The building is complete. The equipment installed and just about three dozen workers trained.  But today, the Toledo Fishing Company facility in Punta Gorda is silent; and company executives are awaiting the call that tells them their export processing license had been approved. Derek Osbourne is one of the Directors of PG Fisheries Company Limited.

Derek Osbourne; Director, PG Fisheries Company Limited

"We've gotten already our BAHA certification from the competent authority and now we are ready to work, fishermen are basically calling us from Dangriga, Placencia, Monkey River, and here in PG and they are ready to work but we are unable to move forward bcasue we have not yet received out export permit."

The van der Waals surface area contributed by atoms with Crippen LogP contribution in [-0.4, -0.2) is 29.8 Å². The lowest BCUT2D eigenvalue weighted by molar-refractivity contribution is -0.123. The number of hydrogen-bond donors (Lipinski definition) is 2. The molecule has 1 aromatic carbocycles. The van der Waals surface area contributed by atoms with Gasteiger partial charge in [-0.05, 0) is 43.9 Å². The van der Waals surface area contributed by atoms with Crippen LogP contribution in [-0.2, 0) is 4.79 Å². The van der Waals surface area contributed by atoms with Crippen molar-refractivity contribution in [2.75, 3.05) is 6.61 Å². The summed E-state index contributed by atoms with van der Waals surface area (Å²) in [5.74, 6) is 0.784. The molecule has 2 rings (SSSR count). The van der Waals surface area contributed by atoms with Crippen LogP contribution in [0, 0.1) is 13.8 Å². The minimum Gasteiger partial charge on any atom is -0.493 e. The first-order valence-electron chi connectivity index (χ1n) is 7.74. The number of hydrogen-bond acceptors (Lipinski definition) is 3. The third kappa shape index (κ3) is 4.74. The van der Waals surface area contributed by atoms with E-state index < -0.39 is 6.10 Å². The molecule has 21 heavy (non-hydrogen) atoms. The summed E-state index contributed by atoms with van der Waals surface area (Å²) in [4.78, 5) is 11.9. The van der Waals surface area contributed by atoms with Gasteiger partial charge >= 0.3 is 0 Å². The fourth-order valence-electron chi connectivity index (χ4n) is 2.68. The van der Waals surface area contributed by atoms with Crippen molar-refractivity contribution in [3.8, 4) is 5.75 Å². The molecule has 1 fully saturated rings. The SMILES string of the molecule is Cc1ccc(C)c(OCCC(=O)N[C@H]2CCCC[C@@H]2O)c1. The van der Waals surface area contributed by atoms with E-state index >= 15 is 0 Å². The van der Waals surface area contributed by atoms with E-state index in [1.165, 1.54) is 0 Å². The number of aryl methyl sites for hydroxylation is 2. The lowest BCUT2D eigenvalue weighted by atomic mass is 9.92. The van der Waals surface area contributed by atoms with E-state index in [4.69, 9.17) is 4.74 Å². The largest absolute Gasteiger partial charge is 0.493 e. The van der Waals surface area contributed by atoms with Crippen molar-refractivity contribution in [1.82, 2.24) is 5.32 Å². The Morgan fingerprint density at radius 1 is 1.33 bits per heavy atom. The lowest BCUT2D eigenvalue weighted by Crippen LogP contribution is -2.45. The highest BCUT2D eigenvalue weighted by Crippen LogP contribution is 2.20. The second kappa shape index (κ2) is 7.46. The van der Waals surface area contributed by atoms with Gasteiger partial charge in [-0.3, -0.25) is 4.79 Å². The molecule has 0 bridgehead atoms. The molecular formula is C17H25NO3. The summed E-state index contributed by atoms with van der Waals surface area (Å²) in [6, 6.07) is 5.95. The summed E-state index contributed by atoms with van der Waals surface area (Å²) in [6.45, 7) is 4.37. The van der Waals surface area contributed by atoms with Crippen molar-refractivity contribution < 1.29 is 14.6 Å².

And what is the hold up?

Derek Osbourne

"I am not sure what is the hold up, you know. Because we have already applied to the Fisheries Department. So we are awaiting a response from them. So we don't know what is the hold up. We have not yet been told as to why we have not yet been granted an export permit."

And while Osbourne and the other directors remain hopeful for an export processing license, the million dollar investment sits largely unused. Except for one of the cold storage units which are currently being used by a local fishing cooperative.

Derek Osbourne

"You have the Rio Grande Fishermen Coop, previously we came here as a joint venture, but based on the uproar the boat went back, the joint venture became null and void. So as a result of that, right now the Rio Grande Fishermen Coop is engaged in procession sea cucumber. We are the ones now that is freezing and help in the processing of that sea cucumber for export. So right now the Coop and the people of P.G. are directly benefitting as a result of this facility."